New technologies are taking an increasingly important place in increasing labor productivity. At the same time, industrial enterprises, due to their conservatism
and against the backdrop of weak investment in innovation, they are in no hurry to turn to face progress.
The article examines the role of augmented reality as a lever for improving production efficiency. Examples of successful application of this technology are given
in various industrial sectors.
The concept of artificial reality was first proposed by Myron Krueger in the late 1960s (Fig. 1a). In 1989, Jaron Zepel Lanier, a well-known programmer, futurologist and composer (Fig. 1b), introduced the now more popular name "Virtual Reality" (VR). VR is a world created by technical means, transmitted to a person through his senses: sight, hearing, smell, etc. VR simulates both the impact itself and the reactions to it.
The concept of Augmented Reality (AR) appeared immediately. Ivan Edward Sutherland is considered the first AR researcher. In 1966, the Bell Helicopter Company, a helicopter manufacturer, began developing systems for controlling night flights using infrared (IR) cameras mounted outside the cockpit and receivers located directly in front of the eyes on the pilot's helmet.
These experiments showed that a pilot can fly with such artificial eyes. At first, this direction was called “Remote Reality”. Sutherland, then a professor at Harvard University, and his student Bob Sproull came up with the idea of replacing infrared receivers with electronic tubes connected to a computer. As a result, in 1967 the first video helmet appeared - a working prototype of the AR system. In this invention, the Sword of Damocles stereo glasses were used to display 3D graphics. The image in them was projected onto two translucent glass mini-displays with silver sputtering. The system was first used in a project carried out in 1968 for the same Bell Helicopter. The stereo glasses were paired with an IR camera located under the bottom of the helicopter. The camera was controlled by the movement of the pilot's head.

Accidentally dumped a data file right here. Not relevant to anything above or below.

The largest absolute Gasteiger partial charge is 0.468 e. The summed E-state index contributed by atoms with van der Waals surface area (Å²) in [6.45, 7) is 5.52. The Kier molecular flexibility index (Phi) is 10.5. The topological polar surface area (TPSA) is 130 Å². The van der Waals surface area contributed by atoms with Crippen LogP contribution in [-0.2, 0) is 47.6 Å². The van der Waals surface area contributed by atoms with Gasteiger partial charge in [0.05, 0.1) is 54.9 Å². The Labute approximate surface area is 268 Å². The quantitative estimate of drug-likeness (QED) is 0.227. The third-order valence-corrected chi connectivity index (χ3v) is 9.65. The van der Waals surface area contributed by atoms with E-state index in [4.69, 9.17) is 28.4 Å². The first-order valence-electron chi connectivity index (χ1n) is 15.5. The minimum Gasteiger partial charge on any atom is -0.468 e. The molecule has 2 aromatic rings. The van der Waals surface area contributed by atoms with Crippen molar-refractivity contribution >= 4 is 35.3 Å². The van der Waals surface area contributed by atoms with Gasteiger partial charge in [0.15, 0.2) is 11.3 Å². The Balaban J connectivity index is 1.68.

The authorship of the term AR, which has come into use since 1990, is attributed to Tom Caudell, a research engineer at Boeing Corporation. According to one version, he used the phrase "augmented reality" to describe the digital display used projected by airplane electricians who mixed virtual graphics with physical reality.
AR is the result of introducing any sensory data into the field of perception in order to supplement information about the environment and improve the perception of information. In 1997, Ronald Azuma defined it as a system that combines the virtual and the real, interacts in real-time and works in 3D [Learm more at the web resource]. There is also such a definition of AR: “Direct or indirect, real-time view of physical reality, the elements of which are augmented or augmented by computer-generated sensory information such as sound, video, graphics or GPS data”.
Note that one should not confuse or confuse virtual and augmented reality. Their fundamental difference is that VR constructs a new artificial world, while AR only introduces separate artificial elements into the perception of the real world.